NATO response to Russian nuclear attack must 'dwarf any seen in its entire history': arms control experts

NATO response to Russian nuclear attack must 'dwarf any seen in its entire history': arms control experts
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Russian President Vladimir Putin's threats to use nuclear weapons if the United States and its North Atlantic Treaty Organization allies directly interfere with his genocidal invasion of Ukraine has rekindled Cold War-era fears of potential atomic Armageddon. One of the major consequences of Putin's unprovoked attack on Ukraine is the weakening of deterrence, based on the precept of Mutual Assured Destruction. That has resulted in Putin forcing the West to rethink its playbook on how to prevent a clash between the world's nuclear superpowers.

Putin, who came to power in 1999, has prioritized the modernization of Russia's vast nuclear arsenal – by far the largest on the planet and arguably the most sophisticated. And he has not been shy about his willingness to prove it.

Russian military doctrine grants Putin the unilateral authority to launch preemptive nuclear strikes if he perceives “aggression against the Russian Federation with the use of conventional weapons when the very existence of the state is in jeopardy.” Ensuring that he never feels the need to escalate to that point presents an unprecedented challenge for the West – but not an insurmountable one, according to two nuclear arms control experts.

William Alberque, the director of Strategy, Technology and Arms Control at the International Institute for Strategic Studies, and Fabian Hoffmann, a PhD fellow at the Oslo Nuclear Project, published an editorial in Thursday's Washington Post outlining steps that NATO can and should take to rein in Putin's perilous machinations.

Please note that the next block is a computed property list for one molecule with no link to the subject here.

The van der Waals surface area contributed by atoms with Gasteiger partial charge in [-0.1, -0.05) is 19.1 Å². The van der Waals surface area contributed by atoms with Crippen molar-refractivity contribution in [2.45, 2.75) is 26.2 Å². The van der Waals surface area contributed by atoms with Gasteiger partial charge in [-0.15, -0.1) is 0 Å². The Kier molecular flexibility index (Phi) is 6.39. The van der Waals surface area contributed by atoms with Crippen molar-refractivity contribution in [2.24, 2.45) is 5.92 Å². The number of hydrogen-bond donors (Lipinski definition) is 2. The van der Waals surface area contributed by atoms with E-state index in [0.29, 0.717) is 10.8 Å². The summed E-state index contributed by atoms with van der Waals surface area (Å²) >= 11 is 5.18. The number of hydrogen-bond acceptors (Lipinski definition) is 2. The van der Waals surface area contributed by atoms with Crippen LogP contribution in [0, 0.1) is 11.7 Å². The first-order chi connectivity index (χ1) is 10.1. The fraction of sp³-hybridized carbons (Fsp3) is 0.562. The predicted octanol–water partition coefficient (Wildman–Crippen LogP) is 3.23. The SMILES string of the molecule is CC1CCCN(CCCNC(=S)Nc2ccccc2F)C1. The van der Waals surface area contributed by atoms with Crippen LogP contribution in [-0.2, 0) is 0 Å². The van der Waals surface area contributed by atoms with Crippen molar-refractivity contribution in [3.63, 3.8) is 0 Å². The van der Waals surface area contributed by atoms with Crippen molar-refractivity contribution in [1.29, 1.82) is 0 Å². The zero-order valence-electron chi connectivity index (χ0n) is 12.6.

First, they outlined what could drive Putin to deploy the bomb:

Though it is unlikely that Russia will use nuclear weapons in Ukraine, the risks are real. To understand these risks, it is worth describing three possible scenarios:

    1. Putin could authorize the use of a single nuclear demonstration strike to signal Russia’s resolve. Russia would detonate a low-yield nuclear warhead over an unpopulated area — for example, the Black Sea — to show its resolve.
    2. Putin could authorize the use of smaller, battlefield nuclear weapons, perhaps to destroy a concentration of Ukrainian soldiers, particularly if Ukraine is able to force Russian troops to retreat from its positions near Kyiv toward Belarus or Russia.
    3. Putin could use a nuclear weapon to destroy a highly valued and symbolic Ukrainian target, such as Odessa or Lviv, to destroy Ukraine’s will to fight on.
Alberque and Hoffmann explained that "nuclear deterrence relies upon two factors: capabilities and credibility. You must have weapons that are usable, and your adversary must believe you are able and willing to use them. Without credibility, deterrence fails."